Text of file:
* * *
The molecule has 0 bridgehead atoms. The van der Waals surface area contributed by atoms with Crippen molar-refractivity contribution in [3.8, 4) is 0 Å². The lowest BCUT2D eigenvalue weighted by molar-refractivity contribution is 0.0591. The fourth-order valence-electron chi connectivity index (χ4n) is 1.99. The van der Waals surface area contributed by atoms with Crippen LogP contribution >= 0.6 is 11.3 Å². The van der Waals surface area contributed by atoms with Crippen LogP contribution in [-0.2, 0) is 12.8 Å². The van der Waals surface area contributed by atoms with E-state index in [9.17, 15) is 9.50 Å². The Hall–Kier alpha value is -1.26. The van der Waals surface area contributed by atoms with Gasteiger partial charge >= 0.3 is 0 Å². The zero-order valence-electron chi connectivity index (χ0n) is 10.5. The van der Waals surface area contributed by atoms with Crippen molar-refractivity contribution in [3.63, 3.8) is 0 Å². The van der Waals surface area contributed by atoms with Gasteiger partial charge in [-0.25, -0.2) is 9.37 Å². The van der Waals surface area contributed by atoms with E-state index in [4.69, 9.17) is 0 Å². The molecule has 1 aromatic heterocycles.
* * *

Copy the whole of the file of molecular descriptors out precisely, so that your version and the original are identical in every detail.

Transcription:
The molecule has 0 bridgehead atoms. The van der Waals surface area contributed by atoms with Crippen molar-refractivity contribution in [3.8, 4) is 0 Å². The lowest BCUT2D eigenvalue weighted by molar-refractivity contribution is 0.0591. The fourth-order valence-electron chi connectivity index (χ4n) is 1.99. The van der Waals surface area contributed by atoms with Crippen LogP contribution >= 0.6 is 11.3 Å². The van der Waals surface area contributed by atoms with Crippen LogP contribution in [-0.2, 0) is 12.8 Å². The van der Waals surface area contributed by atoms with E-state index in [9.17, 15) is 9.50 Å². The Hall–Kier alpha value is -1.26. The van der Waals surface area contributed by atoms with Gasteiger partial charge >= 0.3 is 0 Å². The zero-order valence-electron chi connectivity index (χ0n) is 10.5. The van der Waals surface area contributed by atoms with Crippen molar-refractivity contribution in [3.63, 3.8) is 0 Å². The van der Waals surface area contributed by atoms with Gasteiger partial charge in [-0.25, -0.2) is 9.37 Å². The van der Waals surface area contributed by atoms with E-state index in [4.69, 9.17) is 0 Å². The molecule has 1 aromatic heterocycles.